No Apologies


We are not rebelling against society, in fact it is exactly the opposite, we are trying to embrace it. I can tell you that I chased my daughter around every day of her life, carefully nudging her away from danger at every turn. I spent her entire infancy holding her hand on staircases, shooing her away from electrical outlets and discouraging her from climbing up tall bookcases or touching hot stoves. Ask anyone who actually knows me, and they would tell you that I am overly cautious with my daughter to a fault.

I have three kids. Penny is the first to have her pinky toe amputated, but not the first to suffer a painful accident. Accidents happen, that’s just life. It won’t discourage us from embarking on this road trip. The accident that occurred will only serve to make me more vigilant than I was before. I won’t shelter her to the point that she never gets to have any fun or take any calculated risks, we’ll just have a safety brief before we do things like this again.

Things like rollercoasters, skateboards, bumper cars, bicycles, petting dogs, catching spiders, climbing trees, climbing hills, crossing the street and all other inherently dangerous activities of which there are too many to list here. When this incident occurred, I was mortified. I was worried and scared for my daughter. All of the adults that were present and supervising her that day were. We all stayed cool under pressure, acted fast, removed her from any further danger and had emergency services there within minutes of it happening.

All of us shed tears, and spent the entire week trying to figure out how to deal with the aftermath. None of us enjoyed it. We just picked each other up and gave each other support and love. We grew closer as a family. This accident has nothing to do with our decision to travel. Anyone that takes the time to get to know us would know that we love our daughter and have provided her with a wonderful life filled with people who love and care for her. Our decision to take her out on the road wasn’t made lightly, it was carefully planned down to the last detail. That’s Maizy’s doing, she is an analytical Virgo accountant. She has a three-ring binder bursting at the seams, filled with itineraries, budgets, curriculum plans and much more.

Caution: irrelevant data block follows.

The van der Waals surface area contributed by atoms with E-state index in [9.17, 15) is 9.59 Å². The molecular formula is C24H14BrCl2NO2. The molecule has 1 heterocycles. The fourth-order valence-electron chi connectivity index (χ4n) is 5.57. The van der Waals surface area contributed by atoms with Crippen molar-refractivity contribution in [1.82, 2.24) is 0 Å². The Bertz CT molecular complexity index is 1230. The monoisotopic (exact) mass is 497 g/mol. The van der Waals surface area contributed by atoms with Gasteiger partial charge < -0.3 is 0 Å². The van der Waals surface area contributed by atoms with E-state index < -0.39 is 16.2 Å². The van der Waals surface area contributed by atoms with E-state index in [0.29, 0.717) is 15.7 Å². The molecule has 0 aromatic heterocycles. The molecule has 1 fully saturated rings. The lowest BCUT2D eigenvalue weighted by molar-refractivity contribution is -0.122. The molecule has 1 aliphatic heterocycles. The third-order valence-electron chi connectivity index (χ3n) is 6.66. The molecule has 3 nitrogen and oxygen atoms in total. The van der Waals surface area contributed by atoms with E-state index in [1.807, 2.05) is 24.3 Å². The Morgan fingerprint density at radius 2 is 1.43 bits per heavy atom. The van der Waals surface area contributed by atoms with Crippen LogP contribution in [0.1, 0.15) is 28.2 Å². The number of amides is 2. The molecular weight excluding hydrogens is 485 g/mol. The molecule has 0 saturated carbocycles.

We’re not stupid, we know what we were getting into when we started this, and we spent years getting ready. We started our life together in an upscale loft right behind Coors Field in downtown Denver, moved to a hundred year old craftsman home in the Highlands neighborhood and eventually ended up in a custom-built home on top of a mountain in Evergreen. We decided that we wanted to try a simpler lifestyle when we realized just how much money we were spending to live that life. When the public service bill was pushing $400, we decided we could do better. We made a conscious decision to downsize, moved back to the city  in a small apartment just a couple of miles from her work, and started saving all that money we were spending. We sold our gas guzzling SUV and started the arduous task of downsizing. It took us two years to get rid of almost all of our trivial belongings.

As far as Penny’s education goes, it’s kindergarten. We can handle it. We may or may not home school her after the trip and she will have the final say. If she chooses to go to school we will enroll her in one. We aren’t planning on traveling forever, just as long as it takes us to get to every state. We want to make a truly educated decision on where we decide to set down roots. The assholes who pretend to know what we are doing don’t know that, because they never bothered to ask. Penny is one of the most social kids you will meet. She makes friends with everyone, and is constantly lamenting my shy demeanor. It makes her crazy when I tell her to give people their space. She gets upset and frustrated with me. Rolling her eyes and sighing heavily she says “Dad, it’s okay to talk to new people.”